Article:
Centre leans heavily on credit guarantees to aid the economy. Direct demand side support remains minimal.
The actual fiscal outgo on account of these relief measures is likely to be minimal.
On Monday, Union Finance Minister Nirmala Sitharaman unveiled a set of relief measures designed to alleviate the economic stress stemming from the second wave of the pandemic. They consist largely of credit guarantees to boost liquidity flows towards the more vulnerable parts of the economy — micro, small and medium enterprises, small household borrowers, tourism and health sectors. The actual fiscal outgo on account of these relief measures is likely to be minimal. In fact, similar to the approach followed during the first wave, this time around, too, direct demand side support from the central government has been limited.
Among the significant announcements, the government has increased the limit of the Emergency Credit Line Guarantee Scheme (ECLGS) announced last year by Rs 1.5 lakh crore in hopes of further easing credit flow to MSMEs. Of the existing limit of Rs 3 lakh crore, so far about Rs 2.7 lakh crore has been sanctioned, while Rs 2.1 lakh crore has been disbursed. Enhancing this scheme could help provide MSMEs access to the funds they require to survive and meet their obligations, and the working capital needed to commence operations. On similar lines, another credit guarantee scheme is directed towards micro-finance institutions for lending Rs 1.25 lakh to roughly 25 lakh small borrowers to address the balance-sheet stress among lower-income households and provide funds for entrepreneurial activities. Another such scheme has been announced for the ravaged tourism sector, encompassing various stakeholders. Considering that much of the activities in this sector are part of the informal economy and that tourism demand is unlikely to perk up sharply in the near term, however, it is debatable to what extent this scheme can aid those engaged in this segment. For the health sector, the government has announced two schemes. One, a Rs 50,000 crore loan guarantee scheme aimed at scaling up the medical infrastructure in parts of the country where it is currently terribly inadequate or missing (in cities beyond the eight metropolitan centres). And two, an allocation of Rs 23,220 crore to ramp up short-term emergency preparedness, with special emphasis on paediatric care. These are welcome first steps to address the gaps in the public health infrastructure exposed by the pandemic. The other announcements revolve around administrative and regulatory measures, including extending the employment support programme, the production linked incentive scheme for electronic manufacturing, and streamlining approvals for PPP projects and asset monetisation.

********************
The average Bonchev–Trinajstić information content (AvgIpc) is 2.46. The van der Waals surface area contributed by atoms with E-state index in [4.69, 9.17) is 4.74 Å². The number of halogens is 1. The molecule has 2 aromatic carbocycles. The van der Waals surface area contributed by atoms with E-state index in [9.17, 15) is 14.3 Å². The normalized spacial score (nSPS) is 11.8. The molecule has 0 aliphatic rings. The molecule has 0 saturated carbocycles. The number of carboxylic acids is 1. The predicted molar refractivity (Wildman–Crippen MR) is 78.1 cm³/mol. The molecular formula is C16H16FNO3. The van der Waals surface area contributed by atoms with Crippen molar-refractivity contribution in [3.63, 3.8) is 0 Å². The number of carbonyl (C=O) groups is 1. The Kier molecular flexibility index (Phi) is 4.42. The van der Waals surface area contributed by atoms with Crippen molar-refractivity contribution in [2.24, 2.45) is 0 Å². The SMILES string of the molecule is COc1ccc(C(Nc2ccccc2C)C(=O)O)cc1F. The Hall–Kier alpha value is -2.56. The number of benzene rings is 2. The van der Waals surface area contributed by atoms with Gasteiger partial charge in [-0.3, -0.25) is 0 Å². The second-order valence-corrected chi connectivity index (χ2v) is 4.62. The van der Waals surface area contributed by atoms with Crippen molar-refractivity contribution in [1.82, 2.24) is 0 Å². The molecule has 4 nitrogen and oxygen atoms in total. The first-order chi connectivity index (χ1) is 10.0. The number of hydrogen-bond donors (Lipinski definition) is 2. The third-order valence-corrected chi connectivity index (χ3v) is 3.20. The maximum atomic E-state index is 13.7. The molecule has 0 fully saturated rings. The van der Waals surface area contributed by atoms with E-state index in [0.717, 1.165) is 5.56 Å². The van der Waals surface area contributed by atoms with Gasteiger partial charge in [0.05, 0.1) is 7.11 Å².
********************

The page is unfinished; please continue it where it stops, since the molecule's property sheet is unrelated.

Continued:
Using mainly the credit guarantee route to provide support to the economy is unlikely to impact the government’s budget numbers dramatically. According to some estimates, the actual fiscal outgo on account of the announcements made on Monday is likely to be around 0.6 per cent of GDP. While these measures may well provide relief to some who are financially stressed, they are unlikely to materially change the near term outlook for the economy. That will depend largely on the pace of the vaccination drive.